Pope's An Essay on Criticism is the only significant critical treatise in English
written in verse; it is a famous for its polished lines, many of which have become proverbial ('A little learning is a dangerous thing';
'For fools rush in where angels fear to tread'; 'To err is human, to forgive, divine') but it cannot lay claim to great distinction as a contribution
to critical thought.
The key term in Pope's Essay's is 'Nature':
- First follow Nature, and your judgement frame
- By her just standard, which is still[that is, always] the same.
This is not Nature as the Romantics were to understand it, wild and mysterious, but is
something reflecting deep order, moderation, universal laws; it places due limits on men's taste
and writting, dictating that they should avoid excesses of enthusiasm and freakish originality.
Look at Virgil(The founders of Artistic Epic), he says, inspired
with great ambition and boundless talent:
- Perhaps he seem'd above the critic's law;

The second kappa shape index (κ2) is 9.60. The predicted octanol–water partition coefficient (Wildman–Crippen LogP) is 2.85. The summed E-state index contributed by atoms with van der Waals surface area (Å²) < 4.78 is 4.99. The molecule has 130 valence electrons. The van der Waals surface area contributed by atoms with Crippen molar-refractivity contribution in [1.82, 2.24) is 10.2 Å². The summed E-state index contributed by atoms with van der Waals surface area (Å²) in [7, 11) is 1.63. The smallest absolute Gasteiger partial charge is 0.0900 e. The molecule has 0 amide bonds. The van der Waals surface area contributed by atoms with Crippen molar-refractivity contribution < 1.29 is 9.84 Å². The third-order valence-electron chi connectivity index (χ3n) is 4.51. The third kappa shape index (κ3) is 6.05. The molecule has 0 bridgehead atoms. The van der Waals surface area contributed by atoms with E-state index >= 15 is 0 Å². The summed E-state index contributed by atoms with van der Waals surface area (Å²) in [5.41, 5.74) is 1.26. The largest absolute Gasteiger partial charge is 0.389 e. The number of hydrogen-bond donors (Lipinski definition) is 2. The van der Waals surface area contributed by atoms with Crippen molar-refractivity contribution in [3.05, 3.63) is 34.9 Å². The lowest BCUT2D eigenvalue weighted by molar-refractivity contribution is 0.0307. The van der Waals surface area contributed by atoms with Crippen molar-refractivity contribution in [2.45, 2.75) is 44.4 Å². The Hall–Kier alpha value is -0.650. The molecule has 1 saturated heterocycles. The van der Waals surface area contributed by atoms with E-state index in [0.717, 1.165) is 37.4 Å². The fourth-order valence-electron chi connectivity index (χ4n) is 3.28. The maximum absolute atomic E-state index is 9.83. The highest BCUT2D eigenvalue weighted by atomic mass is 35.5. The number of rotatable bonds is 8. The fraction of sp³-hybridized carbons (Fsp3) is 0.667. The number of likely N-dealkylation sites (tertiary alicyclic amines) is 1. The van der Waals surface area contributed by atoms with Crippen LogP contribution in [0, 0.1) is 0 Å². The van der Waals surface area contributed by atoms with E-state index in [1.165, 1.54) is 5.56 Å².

- And but from Nature's fountains scorn'd to draw:
- But when t'examine ev'ry part he came,
- Nature and Homer were, he found, the same.
Pope seem to be addressing poets and critics equally in spelling out the
criteria of good taste; past precept and past example are to be respected not simply for their antiquity but because
they enshrine Nature's law. This is a recipe for restraint, moderation ('avoid extremes') and common sense which, he argues,
calls for precisely the kind of poetry he himself writes.
Pope's polished herioc couplets reveal much about the taste of the age and about his own
aspirations as a poet, but he never has occasion to consider a particular author or text in detail; as a result, his advice is too
generalised to be of any practical value, and perhaps too confident for its own good.